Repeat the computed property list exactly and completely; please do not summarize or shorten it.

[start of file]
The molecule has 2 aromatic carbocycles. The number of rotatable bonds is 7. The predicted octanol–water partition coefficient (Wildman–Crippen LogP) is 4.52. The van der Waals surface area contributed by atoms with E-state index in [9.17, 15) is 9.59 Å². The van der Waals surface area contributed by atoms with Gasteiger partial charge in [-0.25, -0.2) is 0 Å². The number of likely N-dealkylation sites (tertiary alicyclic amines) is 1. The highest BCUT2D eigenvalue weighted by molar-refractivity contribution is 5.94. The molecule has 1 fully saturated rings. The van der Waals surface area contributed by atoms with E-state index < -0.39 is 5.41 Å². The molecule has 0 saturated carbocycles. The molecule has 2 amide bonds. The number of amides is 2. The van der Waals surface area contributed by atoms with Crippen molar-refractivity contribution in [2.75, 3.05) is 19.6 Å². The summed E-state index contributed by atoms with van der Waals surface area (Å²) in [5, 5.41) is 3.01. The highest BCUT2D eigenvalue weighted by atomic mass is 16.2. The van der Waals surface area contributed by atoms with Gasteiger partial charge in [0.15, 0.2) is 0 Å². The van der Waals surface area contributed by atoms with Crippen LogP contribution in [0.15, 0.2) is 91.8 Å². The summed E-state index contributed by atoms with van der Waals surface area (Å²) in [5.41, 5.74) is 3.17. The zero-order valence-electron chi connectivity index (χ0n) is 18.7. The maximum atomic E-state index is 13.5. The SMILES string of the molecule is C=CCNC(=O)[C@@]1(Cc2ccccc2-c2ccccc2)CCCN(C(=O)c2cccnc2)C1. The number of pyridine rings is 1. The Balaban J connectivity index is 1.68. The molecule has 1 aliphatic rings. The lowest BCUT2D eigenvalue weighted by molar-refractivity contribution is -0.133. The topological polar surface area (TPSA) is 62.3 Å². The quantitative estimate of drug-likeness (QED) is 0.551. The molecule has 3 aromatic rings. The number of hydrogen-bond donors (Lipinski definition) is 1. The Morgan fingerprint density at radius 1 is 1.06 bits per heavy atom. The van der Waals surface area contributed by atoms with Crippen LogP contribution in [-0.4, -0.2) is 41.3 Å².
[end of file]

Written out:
The molecule has 2 aromatic carbocycles. The number of rotatable bonds is 7. The predicted octanol–water partition coefficient (Wildman–Crippen LogP) is 4.52. The van der Waals surface area contributed by atoms with E-state index in [9.17, 15) is 9.59 Å². The van der Waals surface area contributed by atoms with Gasteiger partial charge in [-0.25, -0.2) is 0 Å². The number of likely N-dealkylation sites (tertiary alicyclic amines) is 1. The highest BCUT2D eigenvalue weighted by molar-refractivity contribution is 5.94. The molecule has 1 fully saturated rings. The van der Waals surface area contributed by atoms with E-state index < -0.39 is 5.41 Å². The molecule has 0 saturated carbocycles. The molecule has 2 amide bonds. The number of amides is 2. The van der Waals surface area contributed by atoms with Crippen molar-refractivity contribution in [2.75, 3.05) is 19.6 Å². The summed E-state index contributed by atoms with van der Waals surface area (Å²) in [5, 5.41) is 3.01. The highest BCUT2D eigenvalue weighted by atomic mass is 16.2. The van der Waals surface area contributed by atoms with Gasteiger partial charge in [0.15, 0.2) is 0 Å². The van der Waals surface area contributed by atoms with Crippen LogP contribution in [0.15, 0.2) is 91.8 Å². The summed E-state index contributed by atoms with van der Waals surface area (Å²) in [5.41, 5.74) is 3.17. The zero-order valence-electron chi connectivity index (χ0n) is 18.7. The maximum atomic E-state index is 13.5. The SMILES string of the molecule is C=CCNC(=O)[C@@]1(Cc2ccccc2-c2ccccc2)CCCN(C(=O)c2cccnc2)C1. The number of pyridine rings is 1. The Balaban J connectivity index is 1.68. The molecule has 1 aliphatic rings. The lowest BCUT2D eigenvalue weighted by molar-refractivity contribution is -0.133. The topological polar surface area (TPSA) is 62.3 Å². The quantitative estimate of drug-likeness (QED) is 0.551. The molecule has 3 aromatic rings. The number of hydrogen-bond donors (Lipinski definition) is 1. The Morgan fingerprint density at radius 1 is 1.06 bits per heavy atom. The van der Waals surface area contributed by atoms with Crippen LogP contribution in [-0.4, -0.2) is 41.3 Å².